Wednesday, December 22, 2010
Some Thoughts on Lesson Planning for Quakerism 101
Last fall I started teaching adult religious education at Perry City Monthly Meeting and opened it up to Ithaca Monthly Meeting as well.
A need that had been voiced by Perry City for a Introduction to Quakerism class that would be good for newcomers but would also hold the attention of longtime Friends. Faced with not an easy task I hit the internet and researched FGC's introduction to Quakerism lesson plans as well as others.
The issue I kept running across was the the lesson plans either looked a Quakerism historically or topically: a week or month spent of on each of the Testimonies and so on. Not that I think either way is bad. I am a historian by trade after all, but Friends have a tendency to portray Quakerism as something that happened "back then." We spend a lot of time glorying in the old days of the underground railroad. When it comes right down to it I'm not convinced this is the most important part of Quakerism we can be imparting to new folks. I'm not sold on the Testimonies as being the first things we want to teach new attenders either. After all Testimonies are outward signs of an inward transformation so that transformation should be where we start. So I determined early on that the over arching theme for the class was going to be "what do Quaker's believe and why?"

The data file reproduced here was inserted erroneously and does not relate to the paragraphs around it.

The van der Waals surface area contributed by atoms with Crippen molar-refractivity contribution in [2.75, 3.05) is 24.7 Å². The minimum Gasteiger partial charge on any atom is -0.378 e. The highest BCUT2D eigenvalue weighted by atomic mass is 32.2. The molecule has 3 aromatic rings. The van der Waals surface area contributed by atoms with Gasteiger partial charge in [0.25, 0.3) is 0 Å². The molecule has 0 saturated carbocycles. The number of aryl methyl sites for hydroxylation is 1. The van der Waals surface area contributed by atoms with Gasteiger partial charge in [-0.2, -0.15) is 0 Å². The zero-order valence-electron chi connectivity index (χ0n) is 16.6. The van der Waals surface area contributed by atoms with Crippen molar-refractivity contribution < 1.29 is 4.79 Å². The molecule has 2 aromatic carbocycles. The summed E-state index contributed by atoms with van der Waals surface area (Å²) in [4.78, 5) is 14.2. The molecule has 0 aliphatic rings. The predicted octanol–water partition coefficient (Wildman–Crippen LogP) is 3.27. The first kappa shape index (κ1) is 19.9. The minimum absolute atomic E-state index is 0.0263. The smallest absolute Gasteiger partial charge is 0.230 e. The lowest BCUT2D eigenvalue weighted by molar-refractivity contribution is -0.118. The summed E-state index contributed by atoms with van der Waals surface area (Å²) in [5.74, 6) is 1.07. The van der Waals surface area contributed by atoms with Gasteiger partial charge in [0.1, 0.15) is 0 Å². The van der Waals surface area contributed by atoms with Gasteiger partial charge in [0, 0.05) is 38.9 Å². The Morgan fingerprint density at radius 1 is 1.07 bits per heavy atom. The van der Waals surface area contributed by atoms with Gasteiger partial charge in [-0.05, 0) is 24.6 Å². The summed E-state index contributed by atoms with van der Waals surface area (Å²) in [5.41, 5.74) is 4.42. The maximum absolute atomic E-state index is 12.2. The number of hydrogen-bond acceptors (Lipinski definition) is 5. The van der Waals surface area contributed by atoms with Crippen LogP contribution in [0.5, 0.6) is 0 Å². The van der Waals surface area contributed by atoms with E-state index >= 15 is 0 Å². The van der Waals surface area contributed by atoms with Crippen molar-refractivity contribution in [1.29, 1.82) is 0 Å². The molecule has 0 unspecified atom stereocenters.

Considering the theme what I ended up doing was very simple. We read Silence and Witness by Michael Birkel, and Essays on a Quaker Vision of Gospel Order by Lloyd Lee Wilson together. We met for an hour every Firstday morning and read one chapter every week. We started with Michael's book and then after a short break went on to Lloyd Lee's. I felt that Michael's book gave a nice solid foundation on the nuts and bolts of Quakerism while Lloyd Lee offered a more in-depth look at some of the concepts that have been most important to Quaker thought.
Most classes were simply group discussion about the reading which turned out to be very rich for all of us. Friends at Perry City were particularly inspired and challenged by Lloyd Lee's chapter on Meetings for worship with a concern for business. The only times I really had to facilitate and move the class along was during our reading of Essays on a Quaker Vision of Gospel Order where Friends often got upset, bogged down, and confused by the Christian language. However that language is the same I use so the conversation's we had gave us an opportunity to build understanding and community. On average that class had about eight Friends in attendance although who those eight Friends were varied from week to week.